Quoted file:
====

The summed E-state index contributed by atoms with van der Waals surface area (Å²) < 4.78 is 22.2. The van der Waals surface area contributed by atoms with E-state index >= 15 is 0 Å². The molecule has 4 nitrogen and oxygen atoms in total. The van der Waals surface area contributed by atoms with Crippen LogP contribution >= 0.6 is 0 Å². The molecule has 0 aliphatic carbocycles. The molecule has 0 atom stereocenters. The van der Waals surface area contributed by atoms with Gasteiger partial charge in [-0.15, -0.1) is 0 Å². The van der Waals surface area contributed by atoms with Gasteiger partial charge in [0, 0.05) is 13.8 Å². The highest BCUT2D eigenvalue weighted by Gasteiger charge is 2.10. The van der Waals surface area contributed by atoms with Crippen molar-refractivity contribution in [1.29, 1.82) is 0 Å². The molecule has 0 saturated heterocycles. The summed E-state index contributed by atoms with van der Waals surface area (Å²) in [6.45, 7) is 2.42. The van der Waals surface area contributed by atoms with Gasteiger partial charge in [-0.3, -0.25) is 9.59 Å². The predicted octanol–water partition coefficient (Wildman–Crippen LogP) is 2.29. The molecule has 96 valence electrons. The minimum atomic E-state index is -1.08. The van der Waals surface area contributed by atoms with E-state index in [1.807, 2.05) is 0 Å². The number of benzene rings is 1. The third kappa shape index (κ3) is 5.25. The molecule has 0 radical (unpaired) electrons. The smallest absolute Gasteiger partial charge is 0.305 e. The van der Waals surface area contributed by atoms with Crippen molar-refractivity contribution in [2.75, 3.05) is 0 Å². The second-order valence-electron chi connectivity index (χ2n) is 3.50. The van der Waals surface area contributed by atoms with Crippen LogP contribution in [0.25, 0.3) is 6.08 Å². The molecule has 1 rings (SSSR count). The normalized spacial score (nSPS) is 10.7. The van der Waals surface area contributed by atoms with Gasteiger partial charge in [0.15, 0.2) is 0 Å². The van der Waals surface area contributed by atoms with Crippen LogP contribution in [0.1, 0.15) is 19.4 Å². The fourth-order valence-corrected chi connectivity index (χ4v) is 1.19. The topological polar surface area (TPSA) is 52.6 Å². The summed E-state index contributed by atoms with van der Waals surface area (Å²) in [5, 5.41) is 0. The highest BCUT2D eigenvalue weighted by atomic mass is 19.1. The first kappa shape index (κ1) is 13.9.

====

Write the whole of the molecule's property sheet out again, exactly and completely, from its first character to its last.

The summed E-state index contributed by atoms with van der Waals surface area (Å²) < 4.78 is 22.2. The van der Waals surface area contributed by atoms with E-state index >= 15 is 0 Å². The molecule has 4 nitrogen and oxygen atoms in total. The van der Waals surface area contributed by atoms with Crippen LogP contribution >= 0.6 is 0 Å². The molecule has 0 aliphatic carbocycles. The molecule has 0 atom stereocenters. The van der Waals surface area contributed by atoms with Gasteiger partial charge in [-0.15, -0.1) is 0 Å². The van der Waals surface area contributed by atoms with Gasteiger partial charge in [0, 0.05) is 13.8 Å². The highest BCUT2D eigenvalue weighted by Gasteiger charge is 2.10. The van der Waals surface area contributed by atoms with Crippen molar-refractivity contribution in [1.29, 1.82) is 0 Å². The molecule has 0 saturated heterocycles. The summed E-state index contributed by atoms with van der Waals surface area (Å²) in [6.45, 7) is 2.42. The van der Waals surface area contributed by atoms with Gasteiger partial charge in [-0.3, -0.25) is 9.59 Å². The predicted octanol–water partition coefficient (Wildman–Crippen LogP) is 2.29. The molecule has 96 valence electrons. The minimum atomic E-state index is -1.08. The van der Waals surface area contributed by atoms with E-state index in [1.807, 2.05) is 0 Å². The number of benzene rings is 1. The third kappa shape index (κ3) is 5.25. The molecule has 0 radical (unpaired) electrons. The smallest absolute Gasteiger partial charge is 0.305 e. The van der Waals surface area contributed by atoms with Crippen molar-refractivity contribution in [2.75, 3.05) is 0 Å². The second-order valence-electron chi connectivity index (χ2n) is 3.50. The van der Waals surface area contributed by atoms with Crippen LogP contribution in [0.25, 0.3) is 6.08 Å². The molecule has 1 rings (SSSR count). The normalized spacial score (nSPS) is 10.7. The van der Waals surface area contributed by atoms with Gasteiger partial charge in [0.15, 0.2) is 0 Å². The van der Waals surface area contributed by atoms with Crippen LogP contribution in [0.1, 0.15) is 19.4 Å². The fourth-order valence-corrected chi connectivity index (χ4v) is 1.19. The topological polar surface area (TPSA) is 52.6 Å². The summed E-state index contributed by atoms with van der Waals surface area (Å²) in [5, 5.41) is 0. The highest BCUT2D eigenvalue weighted by atomic mass is 19.1. The first kappa shape index (κ1) is 13.9.